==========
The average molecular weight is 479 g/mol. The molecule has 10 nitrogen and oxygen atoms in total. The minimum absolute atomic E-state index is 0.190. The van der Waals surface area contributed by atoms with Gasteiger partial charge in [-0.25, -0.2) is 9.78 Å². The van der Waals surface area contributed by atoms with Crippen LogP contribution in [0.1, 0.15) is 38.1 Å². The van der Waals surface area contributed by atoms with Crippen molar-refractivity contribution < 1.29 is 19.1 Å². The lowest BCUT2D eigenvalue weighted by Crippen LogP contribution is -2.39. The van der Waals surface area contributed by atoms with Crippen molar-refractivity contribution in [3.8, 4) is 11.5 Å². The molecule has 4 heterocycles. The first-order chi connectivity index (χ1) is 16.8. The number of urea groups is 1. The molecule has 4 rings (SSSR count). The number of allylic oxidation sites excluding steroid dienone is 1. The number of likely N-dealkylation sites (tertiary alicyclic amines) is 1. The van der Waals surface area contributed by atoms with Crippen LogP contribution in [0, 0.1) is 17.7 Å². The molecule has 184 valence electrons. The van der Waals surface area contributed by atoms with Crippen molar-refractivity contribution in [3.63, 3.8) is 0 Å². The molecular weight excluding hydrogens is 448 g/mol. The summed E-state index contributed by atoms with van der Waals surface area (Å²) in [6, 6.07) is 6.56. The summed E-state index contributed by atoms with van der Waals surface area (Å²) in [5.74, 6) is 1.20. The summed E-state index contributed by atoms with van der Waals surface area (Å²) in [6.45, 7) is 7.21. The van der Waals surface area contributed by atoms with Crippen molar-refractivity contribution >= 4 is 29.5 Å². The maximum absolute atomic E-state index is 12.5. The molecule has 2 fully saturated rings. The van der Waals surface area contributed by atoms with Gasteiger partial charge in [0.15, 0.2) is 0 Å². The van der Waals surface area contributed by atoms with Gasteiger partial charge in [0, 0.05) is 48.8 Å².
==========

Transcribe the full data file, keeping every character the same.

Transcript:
The average molecular weight is 479 g/mol. The molecule has 10 nitrogen and oxygen atoms in total. The minimum absolute atomic E-state index is 0.190. The van der Waals surface area contributed by atoms with Gasteiger partial charge in [-0.25, -0.2) is 9.78 Å². The van der Waals surface area contributed by atoms with Crippen LogP contribution in [0.1, 0.15) is 38.1 Å². The van der Waals surface area contributed by atoms with Crippen molar-refractivity contribution < 1.29 is 19.1 Å². The lowest BCUT2D eigenvalue weighted by Crippen LogP contribution is -2.39. The van der Waals surface area contributed by atoms with Crippen molar-refractivity contribution in [3.8, 4) is 11.5 Å². The molecule has 4 heterocycles. The first-order chi connectivity index (χ1) is 16.8. The number of urea groups is 1. The molecule has 4 rings (SSSR count). The number of allylic oxidation sites excluding steroid dienone is 1. The number of likely N-dealkylation sites (tertiary alicyclic amines) is 1. The van der Waals surface area contributed by atoms with Crippen LogP contribution in [0, 0.1) is 17.7 Å². The molecule has 184 valence electrons. The van der Waals surface area contributed by atoms with Crippen molar-refractivity contribution in [3.63, 3.8) is 0 Å². The molecular weight excluding hydrogens is 448 g/mol. The summed E-state index contributed by atoms with van der Waals surface area (Å²) in [6, 6.07) is 6.56. The summed E-state index contributed by atoms with van der Waals surface area (Å²) in [5.74, 6) is 1.20. The summed E-state index contributed by atoms with van der Waals surface area (Å²) in [6.45, 7) is 7.21. The van der Waals surface area contributed by atoms with Crippen molar-refractivity contribution >= 4 is 29.5 Å². The maximum absolute atomic E-state index is 12.5. The molecule has 2 fully saturated rings. The van der Waals surface area contributed by atoms with Gasteiger partial charge in [0.15, 0.2) is 0 Å². The van der Waals surface area contributed by atoms with Gasteiger partial charge in [0, 0.05) is 48.8 Å².